Space Weather Explained | MostlyScience

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I was asked to explain the various sources for Space Weather. So here we go:

Solar Activity or Space Weather?

Solar activity describes events that take place on the sun, while space weather describes the change in solar activity as seen on our planet, by technology, and in the magnetic organization of the solar system.

Coronal Mass Ejections:

A Coronal Mass Ejection (CME) occurs when a prominence suspended above the surface of the Sun erupts and sends millions of tons of material into space. This cloud of charged particles is generally confined within a magnetic field (like a magnetic bubble), expanding and traveling out through the solar system at speeds from about 200 km/s up to a staggering 2000 km/s. When directed toward Earth, a CME typically arrives 2-3 days after eruption but in exceptional cases can arrive in less than 24 hours.

Solar Flares:

A solar flare is a bright flash of X-rays seen during an energetic explosion in an active region of the Sun. It’s usually seen as a large burst of X-rays, but may also have a coincident bright flash of white light. A flare lasts a matter of minutes but releases an immense amount of energy. During solar flares the sun can be 1000 times brighter in X-rays than usual.

High-speed Streams in the Solar Wind:

A high-speed stream (HSS) is like a powerful gust in the solar wind. Near the edges of a HSS are regions of high particle density and strong magnetic fields, while inside the stream the density and field are low and the temperature and velocity are high. The flow velocity inside a HSS can reach 300 to 1000 km/s. In some cases they will produce interplanetary shocks. A HSS comes from a coronal hole, a dark region in the solar corona, and is most common during the declining phase of the solar cycle. A HSS can last a long time: we often see a HSS every 27 days as its home coronal hole rotates into the right position.

Aurora

Aurora Credit: Jeffrey R. Hapeman of Lac du Flambeau, Wis.

Geomagnetic Storms:

Earth’s magnetosphere is a bubble created around us by our magnetic field, which protects us from most of the particles the Sun throws at us. When a CME or high- speed stream arrives at Earth, it buffets the magnetosphere. If the arriving solar magnetic field is directed southward, it interacts strongly with Earth’s oppositely oriented magnetic field. As a result, Earth’s magnetic field is peeled open like an onion, allowing energetic solar wind particles to stream down the field lines to hit the atmosphere over the poles. At Earth’s surface, a magnetic storm is seen as a rapid drop in Earth’s magnetic field strength (typically a drop of 30 to 500 nT in 1-2 hours). This decrease lasts about 6 to 12 hours, after which the magnetic field gradually recovers over a period of several days.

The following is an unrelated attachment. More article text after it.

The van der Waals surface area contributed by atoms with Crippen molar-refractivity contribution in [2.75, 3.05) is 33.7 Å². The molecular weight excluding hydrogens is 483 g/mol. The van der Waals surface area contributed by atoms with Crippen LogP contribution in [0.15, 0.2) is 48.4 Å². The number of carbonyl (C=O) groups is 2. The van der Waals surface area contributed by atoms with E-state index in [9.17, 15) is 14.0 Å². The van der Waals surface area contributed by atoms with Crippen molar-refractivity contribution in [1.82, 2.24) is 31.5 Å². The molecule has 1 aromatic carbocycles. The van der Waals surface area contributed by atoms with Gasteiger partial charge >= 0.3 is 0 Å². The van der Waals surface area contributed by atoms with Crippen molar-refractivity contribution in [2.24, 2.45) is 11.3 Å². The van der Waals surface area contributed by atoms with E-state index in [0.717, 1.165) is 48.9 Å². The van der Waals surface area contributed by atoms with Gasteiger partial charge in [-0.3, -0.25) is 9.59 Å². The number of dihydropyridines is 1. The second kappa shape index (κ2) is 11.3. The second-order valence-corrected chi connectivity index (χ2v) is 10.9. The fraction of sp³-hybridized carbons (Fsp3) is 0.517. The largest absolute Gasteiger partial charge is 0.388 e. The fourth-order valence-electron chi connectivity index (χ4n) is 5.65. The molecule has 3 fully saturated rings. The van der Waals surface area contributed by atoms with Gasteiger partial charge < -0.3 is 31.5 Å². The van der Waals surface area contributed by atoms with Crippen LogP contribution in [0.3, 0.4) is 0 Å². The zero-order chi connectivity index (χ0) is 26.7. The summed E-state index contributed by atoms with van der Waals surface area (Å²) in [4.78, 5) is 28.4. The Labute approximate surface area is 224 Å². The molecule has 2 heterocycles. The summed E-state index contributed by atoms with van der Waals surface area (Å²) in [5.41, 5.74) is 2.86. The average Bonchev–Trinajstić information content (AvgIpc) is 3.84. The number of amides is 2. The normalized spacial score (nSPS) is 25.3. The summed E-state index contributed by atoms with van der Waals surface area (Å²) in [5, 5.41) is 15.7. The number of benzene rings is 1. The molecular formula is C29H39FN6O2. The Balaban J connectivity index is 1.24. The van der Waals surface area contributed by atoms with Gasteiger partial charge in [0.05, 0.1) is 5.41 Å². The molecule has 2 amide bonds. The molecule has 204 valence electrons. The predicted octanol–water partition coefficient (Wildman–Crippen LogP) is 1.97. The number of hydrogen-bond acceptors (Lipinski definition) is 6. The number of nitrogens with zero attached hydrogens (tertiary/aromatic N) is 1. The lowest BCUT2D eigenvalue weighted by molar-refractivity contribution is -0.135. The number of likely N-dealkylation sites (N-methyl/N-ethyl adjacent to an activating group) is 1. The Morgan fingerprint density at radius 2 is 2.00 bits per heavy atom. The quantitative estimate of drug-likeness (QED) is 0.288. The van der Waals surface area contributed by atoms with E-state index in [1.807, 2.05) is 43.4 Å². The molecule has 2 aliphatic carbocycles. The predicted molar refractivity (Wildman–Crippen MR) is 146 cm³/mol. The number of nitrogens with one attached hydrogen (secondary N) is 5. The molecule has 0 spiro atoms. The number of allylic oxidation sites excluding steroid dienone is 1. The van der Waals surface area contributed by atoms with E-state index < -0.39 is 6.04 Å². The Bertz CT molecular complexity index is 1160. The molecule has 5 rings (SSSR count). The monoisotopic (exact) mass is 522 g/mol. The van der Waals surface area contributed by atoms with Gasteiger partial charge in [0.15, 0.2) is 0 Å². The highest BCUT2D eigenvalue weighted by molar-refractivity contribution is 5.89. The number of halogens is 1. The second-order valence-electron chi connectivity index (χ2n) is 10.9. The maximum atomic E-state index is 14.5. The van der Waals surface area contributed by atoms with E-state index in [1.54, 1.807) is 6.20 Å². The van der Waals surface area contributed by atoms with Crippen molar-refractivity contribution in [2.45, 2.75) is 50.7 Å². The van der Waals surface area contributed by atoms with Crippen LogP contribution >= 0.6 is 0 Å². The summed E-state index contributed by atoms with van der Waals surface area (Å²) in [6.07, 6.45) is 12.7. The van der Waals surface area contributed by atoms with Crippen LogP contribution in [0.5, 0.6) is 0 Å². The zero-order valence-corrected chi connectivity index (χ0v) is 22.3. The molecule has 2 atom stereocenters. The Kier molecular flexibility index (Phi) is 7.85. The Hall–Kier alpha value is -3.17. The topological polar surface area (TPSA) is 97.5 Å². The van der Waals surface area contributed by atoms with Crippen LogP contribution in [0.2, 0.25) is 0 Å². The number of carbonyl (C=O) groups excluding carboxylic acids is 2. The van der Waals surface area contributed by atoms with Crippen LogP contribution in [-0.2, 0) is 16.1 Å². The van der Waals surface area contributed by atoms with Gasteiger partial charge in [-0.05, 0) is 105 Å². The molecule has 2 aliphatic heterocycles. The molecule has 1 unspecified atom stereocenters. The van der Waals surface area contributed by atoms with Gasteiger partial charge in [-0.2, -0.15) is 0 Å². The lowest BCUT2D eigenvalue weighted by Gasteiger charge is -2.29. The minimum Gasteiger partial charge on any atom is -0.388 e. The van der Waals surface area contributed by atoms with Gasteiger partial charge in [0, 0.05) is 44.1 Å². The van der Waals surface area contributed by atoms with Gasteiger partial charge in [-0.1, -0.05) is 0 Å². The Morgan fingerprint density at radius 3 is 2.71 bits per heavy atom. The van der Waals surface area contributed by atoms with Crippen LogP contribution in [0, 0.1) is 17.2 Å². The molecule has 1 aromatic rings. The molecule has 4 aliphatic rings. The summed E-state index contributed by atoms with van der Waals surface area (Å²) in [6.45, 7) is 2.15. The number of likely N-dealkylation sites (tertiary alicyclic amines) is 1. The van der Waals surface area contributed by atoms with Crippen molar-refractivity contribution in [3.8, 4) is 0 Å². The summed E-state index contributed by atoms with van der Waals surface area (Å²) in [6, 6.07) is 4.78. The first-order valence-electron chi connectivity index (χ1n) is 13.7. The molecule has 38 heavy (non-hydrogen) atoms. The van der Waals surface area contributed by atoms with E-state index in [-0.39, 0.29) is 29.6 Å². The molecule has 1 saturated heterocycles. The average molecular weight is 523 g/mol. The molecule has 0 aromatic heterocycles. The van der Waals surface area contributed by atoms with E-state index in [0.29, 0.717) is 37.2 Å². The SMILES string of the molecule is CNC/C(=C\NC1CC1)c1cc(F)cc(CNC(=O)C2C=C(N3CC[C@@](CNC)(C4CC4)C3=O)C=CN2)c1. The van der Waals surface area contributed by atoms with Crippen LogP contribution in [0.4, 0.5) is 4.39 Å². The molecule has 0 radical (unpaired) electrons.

Galactic Cosmic Rays:

A constant rain of galactic cosmic rays (GCRs) passes through all of space. These charged particles are accelerated to extremely high energies by galactic events such as supernovae (the catastrophic collapse of a star), although some may come from outside the Milky Way. Their high energy allows GCRs to penetrate through Earth’s magnetosphere and deep into the atmosphere. As they enter the atmosphere, they collide with molecules of oxygen and nitrogen and produce millions of tiny fragments. The GCR ionization rate (roughly the radiation dose) reaches a maximum at an altitude of about 12 km (40,000 ft) and then decreases toward Earth’s surface. The intensity of GCRs at Earth is highest during solar minimum. This happens because the intense regions of magnetic field extending out from the sun into the solar system during solar maximum divert the charged cosmic rays away from the solar system. As a result, the GCR intensity at Earth during solar maximum is half the GCR intensity during solar minimum.

Main Photo Credit: NASA, Artist’s depiction of an active Sun that has released a Coronal Mass Ejection. CMEs are magnetically generated solar phenomenon that can send billions of tons of solar particles, or plasma, into space that can reach Earth one to three days later and affect electronic systems in satellites and on the ground.

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